GLS also appears to have prognostic significance. In one study of 172 asymptomatic patients with T2D, reductions in GLS at baseline have been associated with higher LV end-systolic volumes and LV relative wall thickness, as well as reduced likelihood of a decrease in LV volumes at three years [25]. Extending this further to hard outcomes, in a study of 230 asymptomatic T2D patients with LVEF ≥50%, almost half of the patients actually had subclinical evidence of systolic impairment with a reduction in GLS [26]. After 10 years of follow-up, GLS was independently associated with the primary endpoint of all-cause mortality and hospitalization, with a relative risk increase of 10% per 1% decrease in GLS. These results have been replicated in other studies [27].
Although the majority of studies have focused on the left ventricle, reduced left atrial GLS has also been reported in T2D patients [28,29]. Reductions in right atrial and ventricular GLS in T2D patients compared to controls have also been described [30]. No studies have specifically examined the prognostic significance of these parameters in T2D patients, however they do appear to have some association with outcome in HF population studies which have included T2D individuals [31,32,33].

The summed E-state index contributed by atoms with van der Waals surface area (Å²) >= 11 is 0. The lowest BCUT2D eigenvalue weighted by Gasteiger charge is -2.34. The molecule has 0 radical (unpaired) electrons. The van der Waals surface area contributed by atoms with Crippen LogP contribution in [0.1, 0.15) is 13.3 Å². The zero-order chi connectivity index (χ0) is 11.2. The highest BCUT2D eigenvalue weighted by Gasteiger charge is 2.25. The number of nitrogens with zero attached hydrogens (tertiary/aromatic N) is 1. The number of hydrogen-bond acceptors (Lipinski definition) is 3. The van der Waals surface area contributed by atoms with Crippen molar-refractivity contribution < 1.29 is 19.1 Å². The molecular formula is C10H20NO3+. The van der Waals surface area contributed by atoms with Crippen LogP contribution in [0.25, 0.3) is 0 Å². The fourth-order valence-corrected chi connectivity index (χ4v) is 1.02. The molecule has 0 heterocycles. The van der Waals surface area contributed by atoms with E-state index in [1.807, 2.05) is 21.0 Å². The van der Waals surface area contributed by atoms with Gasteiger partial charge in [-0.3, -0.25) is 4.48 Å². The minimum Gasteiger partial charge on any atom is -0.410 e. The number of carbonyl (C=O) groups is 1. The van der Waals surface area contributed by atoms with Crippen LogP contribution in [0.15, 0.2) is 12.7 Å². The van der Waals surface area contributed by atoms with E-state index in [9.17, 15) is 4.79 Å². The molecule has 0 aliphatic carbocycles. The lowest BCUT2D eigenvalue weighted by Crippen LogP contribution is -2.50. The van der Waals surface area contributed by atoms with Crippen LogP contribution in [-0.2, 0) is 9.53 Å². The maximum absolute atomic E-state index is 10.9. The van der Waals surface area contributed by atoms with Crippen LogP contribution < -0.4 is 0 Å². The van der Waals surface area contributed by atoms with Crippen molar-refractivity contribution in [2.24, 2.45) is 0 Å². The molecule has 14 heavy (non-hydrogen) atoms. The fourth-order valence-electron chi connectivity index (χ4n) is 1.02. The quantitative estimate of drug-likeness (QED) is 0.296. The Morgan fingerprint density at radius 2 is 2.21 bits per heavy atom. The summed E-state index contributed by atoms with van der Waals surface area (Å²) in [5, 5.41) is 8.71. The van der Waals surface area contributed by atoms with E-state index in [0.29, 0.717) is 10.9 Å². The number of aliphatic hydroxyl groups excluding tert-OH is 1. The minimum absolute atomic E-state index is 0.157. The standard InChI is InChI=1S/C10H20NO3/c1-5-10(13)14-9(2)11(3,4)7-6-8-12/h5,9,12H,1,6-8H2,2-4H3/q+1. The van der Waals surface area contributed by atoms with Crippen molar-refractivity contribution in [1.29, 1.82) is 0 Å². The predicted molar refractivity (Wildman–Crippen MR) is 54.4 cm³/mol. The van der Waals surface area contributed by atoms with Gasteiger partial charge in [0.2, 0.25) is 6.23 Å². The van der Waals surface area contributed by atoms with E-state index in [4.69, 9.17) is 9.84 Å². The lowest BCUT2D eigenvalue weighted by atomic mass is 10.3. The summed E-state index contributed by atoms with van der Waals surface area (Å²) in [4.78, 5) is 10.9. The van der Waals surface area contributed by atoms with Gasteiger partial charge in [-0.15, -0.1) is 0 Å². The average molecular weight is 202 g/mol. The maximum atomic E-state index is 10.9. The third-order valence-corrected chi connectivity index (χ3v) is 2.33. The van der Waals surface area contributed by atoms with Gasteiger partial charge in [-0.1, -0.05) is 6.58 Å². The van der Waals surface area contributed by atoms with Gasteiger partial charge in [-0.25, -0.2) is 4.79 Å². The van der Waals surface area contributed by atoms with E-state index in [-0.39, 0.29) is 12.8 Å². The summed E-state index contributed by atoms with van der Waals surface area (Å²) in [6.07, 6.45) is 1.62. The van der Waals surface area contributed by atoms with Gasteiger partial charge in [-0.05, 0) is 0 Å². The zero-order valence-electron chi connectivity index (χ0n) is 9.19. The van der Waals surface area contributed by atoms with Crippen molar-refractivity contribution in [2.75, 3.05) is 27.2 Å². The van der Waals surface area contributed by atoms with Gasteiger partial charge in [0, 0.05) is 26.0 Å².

There has also been some evidence that DCM is associated with alterations in left ventricular function during exercise or stress echocardiography. Similar to the general population, identification of epicardial CAD using stress echocardiography has prognostic significance [34,35]. There is now increasing recognition of the prevalence of coronary microvascular disease in patients with T2D, and stress echocardiography can be used to identify this. An initial study using tissue Doppler imaging did not find any significant stress-induced myocardial response in T2D patients undergoing dobutamine stress echo (DSE) compared to controls [36], however another study using exercise echocardiography (which may be more physiological) did find that T2D patients had abnormal longitudinal functional reserve [37]. Recent work has also suggested that the use of GLS during DSE may identify even more subtle early changes in asymptomatic T2D patients compared to controls [38].